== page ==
Fine Antique Arms & Armour

Scottish Military Basket Hilted Backsword probably of the 91st Foot dating to the Middle to Third Quarter of the 18th Century Ref: 12.42



Price: £2,150


Item Description:

 

A representative example of a Scottish military basket hilted backsword from the middle or third quarter of the 18th century. The sword is typical of a type manufactured in England for lower ranks in Highland Regiments, such as The Black Watch, and fencible regiments, for service in the Scottish Highlands, before and after the 1745 Rebellion, and overseas, particularly in the Americas. The swords were more often than not funded by regimental colonels from their allowances.

 

The pommel design is unique to this sword type being an exaggerated cone-shape with an integral wide pommel button and three incised vertical flutes which radiate from the pommel button. Incised into the pommel is the letter "B" and below this the number "91". This, almost certainly, refers to a unit of the 91st Argyllshire Highlanders Regiment of Foot, first formed in 1759. It was disbanded in 1763 and reformed a number of times, eventually becoming the 1st Battalion Argyll and Sutherland Highlanders in 1881.

 

The hilt has the usual appearance of Scottish 18th century basket-hilted swords but is different construction, being largely formed from a cut plate to which some features, such as the frontal loop guards, are forged. The front and side plates are pierced with circles and triangles. The spirally grooved wooden grip is original, retains much of its leather cover and wire binding, now incomplete. The sword hilt is tight and secure.

 

The single-edged blade has a short ricasso with a single short fuller to the front, and with two main fullers extending down the blade in parallel underneath the back blunt edge, the top fuller terminating a fifth of the blade length from the tip after which the blade becomes double edged, and the lower fuller extending to within a few inches of the tip. The overall sword length is 39.5 inches (100 cm) and the blade is 33.25 inches (85 cm) long.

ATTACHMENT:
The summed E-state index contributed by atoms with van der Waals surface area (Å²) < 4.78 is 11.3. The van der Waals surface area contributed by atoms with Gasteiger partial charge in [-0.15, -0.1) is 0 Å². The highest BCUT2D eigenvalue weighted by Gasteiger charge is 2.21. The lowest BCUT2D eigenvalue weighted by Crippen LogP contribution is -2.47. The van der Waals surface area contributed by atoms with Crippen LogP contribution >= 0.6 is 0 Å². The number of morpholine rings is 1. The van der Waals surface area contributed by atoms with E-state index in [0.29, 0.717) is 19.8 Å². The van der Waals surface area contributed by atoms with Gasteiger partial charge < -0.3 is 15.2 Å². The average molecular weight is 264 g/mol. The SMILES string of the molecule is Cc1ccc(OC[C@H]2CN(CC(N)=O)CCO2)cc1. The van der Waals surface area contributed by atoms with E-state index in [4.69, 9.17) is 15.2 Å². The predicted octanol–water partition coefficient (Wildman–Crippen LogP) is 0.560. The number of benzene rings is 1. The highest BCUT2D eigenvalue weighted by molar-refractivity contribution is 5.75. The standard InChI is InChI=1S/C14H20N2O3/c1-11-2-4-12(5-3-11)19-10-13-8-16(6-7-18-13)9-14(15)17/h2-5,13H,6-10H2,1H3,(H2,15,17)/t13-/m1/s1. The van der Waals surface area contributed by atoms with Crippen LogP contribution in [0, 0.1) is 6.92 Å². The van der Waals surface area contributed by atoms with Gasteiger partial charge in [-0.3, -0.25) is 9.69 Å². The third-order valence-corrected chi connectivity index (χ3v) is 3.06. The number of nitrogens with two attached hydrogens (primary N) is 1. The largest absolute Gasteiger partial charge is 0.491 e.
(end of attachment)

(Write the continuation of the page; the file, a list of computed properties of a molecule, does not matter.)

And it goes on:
In general the sword is fair condition with light pitting all over (now cleaned). The pommel has worn through in one small part where the metal was seemingly thinly forged. Anthony D Darling in his "Weapons of the Highland Regiments 1740 to 80" (Historical Arms Series No 33) devotes a section to this sword type commenting that few have survived to the present day. The general use of the sword by enlisted infantrymen in the British Army was abandoned in 1768 apart from companies of grenadiers and Highland Regiments. In 1783 the 42nd handed in their swords to the Halifax Ordnance Depot. In 1784 the issue of swords to lower ranks was discontinued completely in Highland Regiments except for pipers, drummers and sergeants. Issue to grenadiers was also discontinued.

 

Those swords which have stamps on the blade tend to belong to three main English contracted makers of this sword type based in London and Birmingham - Harvey, Drury and Jeffries. The absence of a blade makers mark on this example probably indicates a date of manufacture of the sword to the earlier period of production, probably in Scotland, at the time of the first raising of the 91st Foot, beforer mass production of this sword type started in England.

 

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